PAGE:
Thursday, February 14, 2008

I deal in possibilities

While I wait for my oils to dry, collage materials come out from tidy file folders and litter the floor of the studio in piles of potential.



This is usually a grounding exercise for me, to allow myself to be less cerebral about creating things. I can let the materials determine my direction, let each piece find its place in one of a thousand configurations. The sheer possibility of it all is invigorating, and somehow less daunting than painting.

If I listen to music while I make art, there is a point at which the notes and words and trajectories of songs start to mesh with the hue and composition of my own work. At least, I find myself noticing the substance of music -- the raw materials that musicians use to build something out of nothing -- and suddenly it's like there's no difference between the way music sounds and the way a painting looks.

My boyfriend in college was a musician, a guitar player. He had a natural, fluid talent that seemed to flow effortlessly through him, even his gestures and the way he walked. I remember being awed just watching him tune his guitar, his long agile fingers adjusting nuances in pitch that I couldn't perceive.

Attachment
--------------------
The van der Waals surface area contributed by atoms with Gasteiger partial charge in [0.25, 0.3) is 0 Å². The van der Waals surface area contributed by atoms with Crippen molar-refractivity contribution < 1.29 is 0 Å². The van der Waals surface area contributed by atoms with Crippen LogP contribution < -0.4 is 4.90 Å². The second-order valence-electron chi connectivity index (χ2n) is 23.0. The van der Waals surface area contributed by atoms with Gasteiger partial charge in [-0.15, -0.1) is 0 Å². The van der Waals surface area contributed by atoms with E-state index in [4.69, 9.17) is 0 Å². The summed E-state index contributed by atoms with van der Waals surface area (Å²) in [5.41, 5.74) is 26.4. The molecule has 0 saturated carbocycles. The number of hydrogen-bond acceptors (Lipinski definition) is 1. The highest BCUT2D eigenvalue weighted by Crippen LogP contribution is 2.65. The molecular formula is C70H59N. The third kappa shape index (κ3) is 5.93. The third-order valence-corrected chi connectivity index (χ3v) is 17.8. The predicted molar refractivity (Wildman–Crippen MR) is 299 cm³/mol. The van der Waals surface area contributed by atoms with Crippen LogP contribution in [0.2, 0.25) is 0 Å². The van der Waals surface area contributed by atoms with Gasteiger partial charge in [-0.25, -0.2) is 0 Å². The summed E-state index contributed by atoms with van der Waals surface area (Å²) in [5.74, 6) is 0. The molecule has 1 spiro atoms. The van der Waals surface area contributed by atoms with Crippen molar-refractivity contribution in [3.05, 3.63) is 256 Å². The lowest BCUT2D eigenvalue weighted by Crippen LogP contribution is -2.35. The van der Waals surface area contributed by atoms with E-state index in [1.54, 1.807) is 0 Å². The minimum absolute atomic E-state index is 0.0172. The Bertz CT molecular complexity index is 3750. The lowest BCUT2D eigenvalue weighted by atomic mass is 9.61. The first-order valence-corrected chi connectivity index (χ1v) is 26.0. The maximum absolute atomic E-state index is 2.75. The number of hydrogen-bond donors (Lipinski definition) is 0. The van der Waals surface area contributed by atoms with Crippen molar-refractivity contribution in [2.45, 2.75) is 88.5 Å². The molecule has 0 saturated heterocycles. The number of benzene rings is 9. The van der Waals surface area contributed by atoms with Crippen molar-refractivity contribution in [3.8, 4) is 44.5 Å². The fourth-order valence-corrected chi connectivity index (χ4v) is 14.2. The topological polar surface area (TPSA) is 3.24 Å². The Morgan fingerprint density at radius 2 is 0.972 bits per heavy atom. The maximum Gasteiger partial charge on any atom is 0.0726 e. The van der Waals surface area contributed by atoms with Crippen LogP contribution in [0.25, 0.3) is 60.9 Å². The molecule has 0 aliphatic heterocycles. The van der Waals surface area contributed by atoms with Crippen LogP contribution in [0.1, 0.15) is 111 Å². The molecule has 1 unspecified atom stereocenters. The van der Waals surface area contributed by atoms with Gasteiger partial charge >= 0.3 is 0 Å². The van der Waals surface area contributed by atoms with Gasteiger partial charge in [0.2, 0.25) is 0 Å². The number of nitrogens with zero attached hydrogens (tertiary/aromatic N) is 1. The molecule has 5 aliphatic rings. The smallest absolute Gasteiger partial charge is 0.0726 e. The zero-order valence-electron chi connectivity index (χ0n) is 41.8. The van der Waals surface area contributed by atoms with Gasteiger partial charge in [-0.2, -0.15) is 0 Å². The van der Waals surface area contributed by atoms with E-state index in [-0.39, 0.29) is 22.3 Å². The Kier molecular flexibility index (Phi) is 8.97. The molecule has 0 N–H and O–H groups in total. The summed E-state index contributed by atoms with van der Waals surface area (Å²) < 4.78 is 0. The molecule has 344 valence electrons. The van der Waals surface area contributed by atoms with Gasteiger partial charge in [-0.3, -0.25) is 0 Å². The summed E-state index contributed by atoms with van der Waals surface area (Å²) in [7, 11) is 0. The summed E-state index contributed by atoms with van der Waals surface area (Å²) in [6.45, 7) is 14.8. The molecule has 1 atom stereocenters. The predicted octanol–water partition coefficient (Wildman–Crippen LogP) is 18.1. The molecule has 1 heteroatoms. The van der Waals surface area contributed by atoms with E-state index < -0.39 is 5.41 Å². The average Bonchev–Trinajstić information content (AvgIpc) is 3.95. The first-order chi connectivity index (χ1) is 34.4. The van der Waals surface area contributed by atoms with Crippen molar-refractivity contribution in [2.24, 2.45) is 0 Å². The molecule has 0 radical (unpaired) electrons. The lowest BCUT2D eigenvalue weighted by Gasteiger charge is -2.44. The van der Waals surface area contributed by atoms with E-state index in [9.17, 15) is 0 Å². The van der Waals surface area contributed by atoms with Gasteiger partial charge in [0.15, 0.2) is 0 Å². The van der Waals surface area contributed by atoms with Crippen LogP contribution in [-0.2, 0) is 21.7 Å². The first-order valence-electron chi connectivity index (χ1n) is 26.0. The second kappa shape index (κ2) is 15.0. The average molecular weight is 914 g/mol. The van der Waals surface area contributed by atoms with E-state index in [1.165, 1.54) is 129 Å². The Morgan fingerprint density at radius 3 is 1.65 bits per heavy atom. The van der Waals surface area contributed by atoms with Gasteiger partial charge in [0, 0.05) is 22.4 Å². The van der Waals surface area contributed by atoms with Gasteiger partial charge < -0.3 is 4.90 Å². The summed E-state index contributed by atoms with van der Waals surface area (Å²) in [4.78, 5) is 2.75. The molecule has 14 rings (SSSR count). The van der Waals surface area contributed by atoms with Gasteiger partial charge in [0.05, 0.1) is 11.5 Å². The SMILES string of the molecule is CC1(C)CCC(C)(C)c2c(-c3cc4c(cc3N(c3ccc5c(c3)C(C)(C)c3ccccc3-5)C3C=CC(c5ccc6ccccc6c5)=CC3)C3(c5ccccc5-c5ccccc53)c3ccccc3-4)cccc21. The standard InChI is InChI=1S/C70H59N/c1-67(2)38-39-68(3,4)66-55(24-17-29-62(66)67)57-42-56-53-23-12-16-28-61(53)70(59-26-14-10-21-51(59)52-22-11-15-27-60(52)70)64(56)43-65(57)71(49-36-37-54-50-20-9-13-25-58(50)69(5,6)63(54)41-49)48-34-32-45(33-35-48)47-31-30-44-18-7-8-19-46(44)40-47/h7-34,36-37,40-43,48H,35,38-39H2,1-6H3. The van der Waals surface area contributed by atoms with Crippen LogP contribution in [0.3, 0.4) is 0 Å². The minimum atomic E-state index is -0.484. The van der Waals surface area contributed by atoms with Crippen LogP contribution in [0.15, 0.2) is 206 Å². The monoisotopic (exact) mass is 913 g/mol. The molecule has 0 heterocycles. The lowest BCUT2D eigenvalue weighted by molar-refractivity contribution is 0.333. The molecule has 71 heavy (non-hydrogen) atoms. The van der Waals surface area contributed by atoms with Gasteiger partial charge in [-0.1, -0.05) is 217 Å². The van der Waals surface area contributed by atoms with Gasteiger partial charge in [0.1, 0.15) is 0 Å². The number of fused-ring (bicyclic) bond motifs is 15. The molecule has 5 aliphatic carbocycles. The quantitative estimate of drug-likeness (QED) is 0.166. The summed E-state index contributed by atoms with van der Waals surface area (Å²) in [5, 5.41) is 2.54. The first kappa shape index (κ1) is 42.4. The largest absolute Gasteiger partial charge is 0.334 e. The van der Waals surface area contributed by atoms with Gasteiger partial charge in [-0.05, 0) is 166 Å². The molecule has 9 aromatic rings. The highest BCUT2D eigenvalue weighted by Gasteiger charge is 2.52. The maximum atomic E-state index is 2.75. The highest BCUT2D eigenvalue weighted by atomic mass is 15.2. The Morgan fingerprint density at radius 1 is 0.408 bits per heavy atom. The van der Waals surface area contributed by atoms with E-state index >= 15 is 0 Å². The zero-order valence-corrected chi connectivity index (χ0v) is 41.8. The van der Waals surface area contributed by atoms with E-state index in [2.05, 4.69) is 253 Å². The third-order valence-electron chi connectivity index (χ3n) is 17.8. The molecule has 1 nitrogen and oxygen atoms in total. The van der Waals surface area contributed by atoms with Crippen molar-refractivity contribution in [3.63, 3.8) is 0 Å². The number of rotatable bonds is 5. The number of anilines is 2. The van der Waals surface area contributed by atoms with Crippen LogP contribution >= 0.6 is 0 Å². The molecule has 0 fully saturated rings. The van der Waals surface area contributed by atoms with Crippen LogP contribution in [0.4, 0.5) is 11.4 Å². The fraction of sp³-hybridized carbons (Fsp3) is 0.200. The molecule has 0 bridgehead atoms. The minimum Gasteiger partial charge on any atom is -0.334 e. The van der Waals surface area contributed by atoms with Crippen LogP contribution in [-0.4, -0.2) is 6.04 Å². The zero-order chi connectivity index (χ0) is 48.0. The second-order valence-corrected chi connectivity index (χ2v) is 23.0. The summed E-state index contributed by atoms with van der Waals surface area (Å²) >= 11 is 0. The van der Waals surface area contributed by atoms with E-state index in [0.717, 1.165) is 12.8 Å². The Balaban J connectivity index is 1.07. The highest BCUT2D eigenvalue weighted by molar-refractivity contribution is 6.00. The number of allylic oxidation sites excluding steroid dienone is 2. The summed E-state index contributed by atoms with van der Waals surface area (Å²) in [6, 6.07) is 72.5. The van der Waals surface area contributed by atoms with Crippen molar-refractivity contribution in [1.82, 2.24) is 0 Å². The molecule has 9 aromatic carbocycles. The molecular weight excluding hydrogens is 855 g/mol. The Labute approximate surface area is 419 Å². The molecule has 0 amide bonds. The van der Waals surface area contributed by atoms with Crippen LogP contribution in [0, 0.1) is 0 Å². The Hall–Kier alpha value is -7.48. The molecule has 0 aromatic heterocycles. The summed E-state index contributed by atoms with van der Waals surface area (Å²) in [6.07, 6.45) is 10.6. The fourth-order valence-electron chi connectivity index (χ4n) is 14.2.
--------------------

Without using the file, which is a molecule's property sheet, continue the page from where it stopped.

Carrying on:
Now I think about that when I mix my colors: how is this orange? Too sour? Add a little red. Too flat? More yellow. Too hot? Temper it with some blue. My own hands are less than graceful most of the time, but when I'm weilding a palette knife, they have their own intuition; sublties of color emerge on my canvases, enchanting me. This piece is moody and layered, like Cat Power; that piece is bright and ironic, like the Magnetic Fields. See what I mean?

I used to wish I was a singer. Actually I still do -- I wish I had the kind of raw power in my throat, like Neko Case or Bjork, the power to carve a feeling out of a string of words and a swath of silent air. How do they do it? Do they make mistakes? Do they doubt their whims?

Once something exists, it's hard to believe it wasn't always there: this melody, this combination of colors, this baby growing in my belly. Something out of nothing, the ultimate act of creativity.

And so, before the piece is finished, it's all possibility. I am not the agent of choice so much as just another piece in the kaleidescope.

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1 comment:

Renato said...

I'd say your painting does more good for the senses than Bjork for the ears... unless your medium is "fingernail on chalkboard". No one leaves comments here. Seems like most blogs people only leave comments like "how sweet! Wow, I love your rock collection; so poetic. Kisses to Joey, rock on!" I guess it's supposed to be a one way medium, eh?